24 May, 2022

Toxic chemicals can be right in front of us, yet hard to see. Unlike plastic pollution, harmful or hazardous synthetic substances aren’t as tangible or glaringly obvious. Chemical pollution is ubiquitous and impossible to avoid entirely.

But there are many ways you can start reducing your own chemical footprint in your own home. Under the kitchen sink is as good as any place to start looking.  

Before panicking, it’s important to understand what we’re aiming for. There’s actually no such thing as ‘chemical-free’ – even water is a chemical, after all. Chemicals aren’t inherently bad. Some, depending on how we use them, can pose a risk to our health and the planet.

A totally toxic-free lifestyle is unattainable, but as consumers, we can all streamline our ‘toxic load’.  That’s the amount of toxic chemicals we are exposed to on a daily basis. We can do this by making more eco-conscious choices about the personal care products we use on our bodies, the food we eat, the clothes we wear, and the things we use to clean our homes.  

So back to that cupboard under the sink, it may well be full to the brim of detergents and cleaning products. Consider the time we use a surface spray to clean the kitchen. It’s such a small snapshot of a long, convoluted and global supply chain. Every product has an impact, starting with its manufacture and transportation, right up to its disposal.

The processes used to make bleach, for example, can be extremely toxic to factory workers, and the resulting wastewater is harmful to aquatic life. At home, when something washes down the plughole or gets rinsed down the drain, it ends up in the environment. If it’s easily biodegradable in those conditions, that’s no problem. But some chemicals persist in the oceans, soil and inside us.  

“A totally toxic-free lifestyle is unattainable, but as consumers, we can all streamline our ‘toxic load’.”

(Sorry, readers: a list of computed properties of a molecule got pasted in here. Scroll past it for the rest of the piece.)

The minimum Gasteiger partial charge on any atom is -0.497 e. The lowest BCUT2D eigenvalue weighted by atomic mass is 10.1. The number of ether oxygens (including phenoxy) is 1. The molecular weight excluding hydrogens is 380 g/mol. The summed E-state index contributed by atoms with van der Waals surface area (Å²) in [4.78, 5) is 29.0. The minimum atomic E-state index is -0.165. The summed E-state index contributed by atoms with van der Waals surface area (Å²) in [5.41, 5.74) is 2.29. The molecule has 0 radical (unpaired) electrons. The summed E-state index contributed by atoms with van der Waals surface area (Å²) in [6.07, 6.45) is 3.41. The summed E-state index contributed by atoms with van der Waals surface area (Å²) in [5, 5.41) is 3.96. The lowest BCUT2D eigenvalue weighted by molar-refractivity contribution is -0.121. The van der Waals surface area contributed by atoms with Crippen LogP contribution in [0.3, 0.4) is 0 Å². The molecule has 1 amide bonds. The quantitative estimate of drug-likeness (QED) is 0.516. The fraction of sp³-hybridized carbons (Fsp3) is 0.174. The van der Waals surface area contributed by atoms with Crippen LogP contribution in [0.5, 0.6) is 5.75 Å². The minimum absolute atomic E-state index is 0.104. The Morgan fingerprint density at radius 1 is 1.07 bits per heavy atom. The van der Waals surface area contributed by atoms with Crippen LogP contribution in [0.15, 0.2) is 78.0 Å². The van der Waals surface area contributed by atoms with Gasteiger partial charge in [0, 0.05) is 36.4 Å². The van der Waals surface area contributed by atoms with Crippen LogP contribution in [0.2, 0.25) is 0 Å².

Chemicals have different impacts on human health. While some cleaning sprays may suddenly make people with asthma very wheezy, other more chronic effects are slow to develop. Some plasticizer chemicals, such as bisphenols used as hardening agents in plastic manufacturing or the phthalates used as fixatives for fragrances in personal care products and to make plastics soft, strong and flexible, are known to be endocrine disruptors – they interfere with the body’s own hormone systems, either blocking or mimicking hormone molecules.  

Other chemicals can have carcinogenic effects – over time. They increase the risk of certain cancers. A 60-year-long study recently found that granddaughters of women exposed to DDT (an agricultural pesticide banned in the USA 50 years ago) before or during pregnancy have higher rates of obesity and earlier first menstrual periods – both established risks for breast cancer. So some chemicals have human health consequences for generations.  

Some chemicals are more easily broken down by the body’s own detox mechanisms, though. For this reason, some parabens – used as preservatives and often earmarked as major endocrine disruptors – are considered to be ‘pseudo-persistent’. They get quickly excreted in the urine, but constant daily exposure through the products we use and the food we eat means that levels are forever being topped up.